I think the book was pretty fair and unbiased as possible regarding the subject: Huguette Clark, daughter of "Copper King" W.A. Clark. Extremely wealthy but isolated and private by choice. You can't fault someone for being that private if it's their choice. Ultimately, the problems and controversy surrounding her death resulted from what it always does: people who felt entitled to her fortune.
On the one hand, her closest staff and confidantes probably did try to fix things to their advantage, not out of maliciousness but it seemed just to be expectation. After working intimately for someone who always gave generous cash gifts to you, wouldn't you expect a great bonus? On the other hand, the surviving relatives involved didn't know her at all and while their initial concerns for her safety in her last years seemed good, why didn't they make more attempts to get to know her through an intermediary or use their own wealth and influence to get her better accommodations?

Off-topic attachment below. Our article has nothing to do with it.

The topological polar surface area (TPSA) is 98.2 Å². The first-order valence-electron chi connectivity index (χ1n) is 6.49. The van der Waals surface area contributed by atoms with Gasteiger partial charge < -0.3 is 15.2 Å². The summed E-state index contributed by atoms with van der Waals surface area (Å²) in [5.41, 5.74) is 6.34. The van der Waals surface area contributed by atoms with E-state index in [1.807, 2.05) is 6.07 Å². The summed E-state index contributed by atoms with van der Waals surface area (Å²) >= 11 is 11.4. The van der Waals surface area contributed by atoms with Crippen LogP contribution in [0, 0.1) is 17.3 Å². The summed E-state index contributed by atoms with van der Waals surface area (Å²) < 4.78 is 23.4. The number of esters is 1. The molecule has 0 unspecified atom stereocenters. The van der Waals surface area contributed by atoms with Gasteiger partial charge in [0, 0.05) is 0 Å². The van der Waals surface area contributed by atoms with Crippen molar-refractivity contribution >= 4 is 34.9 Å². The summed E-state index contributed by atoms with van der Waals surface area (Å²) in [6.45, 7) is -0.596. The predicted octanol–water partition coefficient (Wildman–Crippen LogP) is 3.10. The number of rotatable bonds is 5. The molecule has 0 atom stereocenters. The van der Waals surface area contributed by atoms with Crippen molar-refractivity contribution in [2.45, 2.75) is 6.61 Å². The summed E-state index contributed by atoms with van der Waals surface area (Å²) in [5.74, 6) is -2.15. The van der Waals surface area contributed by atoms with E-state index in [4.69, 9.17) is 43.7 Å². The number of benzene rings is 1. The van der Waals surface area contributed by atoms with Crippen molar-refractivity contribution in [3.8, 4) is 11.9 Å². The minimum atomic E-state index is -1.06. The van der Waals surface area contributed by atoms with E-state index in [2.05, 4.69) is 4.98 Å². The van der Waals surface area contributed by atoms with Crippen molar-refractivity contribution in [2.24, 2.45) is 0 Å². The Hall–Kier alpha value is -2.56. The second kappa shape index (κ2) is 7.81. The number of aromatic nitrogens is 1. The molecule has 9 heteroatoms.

The only truly disgusting party involved seemed to be the hospital that tried to extort money from her over the years in the form of "donations." Ugh, I hate reminders about how corrupt 'public' institutions are when we are so dependent on them.
Mrs. Clark was an interesting figure to read about, but I think the most important takeaway from the book was this: arrange your final affairs early on in life.
I am curious about the author now. For example, he wrote in detail about some possessions that Mrs. Clark had her in apartment, and then later, from the perspective of younger individuals who recounted seeing these items in person some time later, one sees how bizarre the collections seemed out of context. It was a subtle reminder how what the individual perceives as a private obsession, the public can perceive as eccentricity, even a symptom of insanity.